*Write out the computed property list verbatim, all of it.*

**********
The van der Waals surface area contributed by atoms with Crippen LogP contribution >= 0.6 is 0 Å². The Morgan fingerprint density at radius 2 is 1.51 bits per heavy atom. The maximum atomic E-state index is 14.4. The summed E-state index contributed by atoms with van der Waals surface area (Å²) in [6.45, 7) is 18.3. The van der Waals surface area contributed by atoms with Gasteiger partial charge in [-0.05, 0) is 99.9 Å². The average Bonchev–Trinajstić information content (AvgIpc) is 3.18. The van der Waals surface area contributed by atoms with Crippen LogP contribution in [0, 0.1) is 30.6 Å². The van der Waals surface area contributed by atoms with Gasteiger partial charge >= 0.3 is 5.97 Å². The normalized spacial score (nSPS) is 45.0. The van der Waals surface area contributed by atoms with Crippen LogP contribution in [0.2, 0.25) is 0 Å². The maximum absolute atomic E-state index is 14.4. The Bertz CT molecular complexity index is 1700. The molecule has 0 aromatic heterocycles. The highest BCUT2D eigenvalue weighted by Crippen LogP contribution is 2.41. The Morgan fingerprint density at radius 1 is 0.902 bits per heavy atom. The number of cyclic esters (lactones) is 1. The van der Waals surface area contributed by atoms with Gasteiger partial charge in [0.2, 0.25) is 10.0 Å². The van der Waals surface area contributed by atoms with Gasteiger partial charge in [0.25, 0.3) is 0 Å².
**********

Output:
The van der Waals surface area contributed by atoms with Crippen LogP contribution >= 0.6 is 0 Å². The Morgan fingerprint density at radius 2 is 1.51 bits per heavy atom. The maximum atomic E-state index is 14.4. The summed E-state index contributed by atoms with van der Waals surface area (Å²) in [6.45, 7) is 18.3. The van der Waals surface area contributed by atoms with Gasteiger partial charge in [-0.05, 0) is 99.9 Å². The average Bonchev–Trinajstić information content (AvgIpc) is 3.18. The van der Waals surface area contributed by atoms with Crippen LogP contribution in [0, 0.1) is 30.6 Å². The van der Waals surface area contributed by atoms with Gasteiger partial charge >= 0.3 is 5.97 Å². The normalized spacial score (nSPS) is 45.0. The van der Waals surface area contributed by atoms with Crippen LogP contribution in [0.2, 0.25) is 0 Å². The maximum absolute atomic E-state index is 14.4. The Bertz CT molecular complexity index is 1700. The molecule has 0 aromatic heterocycles. The highest BCUT2D eigenvalue weighted by Crippen LogP contribution is 2.41. The Morgan fingerprint density at radius 1 is 0.902 bits per heavy atom. The number of cyclic esters (lactones) is 1. The van der Waals surface area contributed by atoms with Gasteiger partial charge in [0.2, 0.25) is 10.0 Å². The van der Waals surface area contributed by atoms with Gasteiger partial charge in [0.25, 0.3) is 0 Å².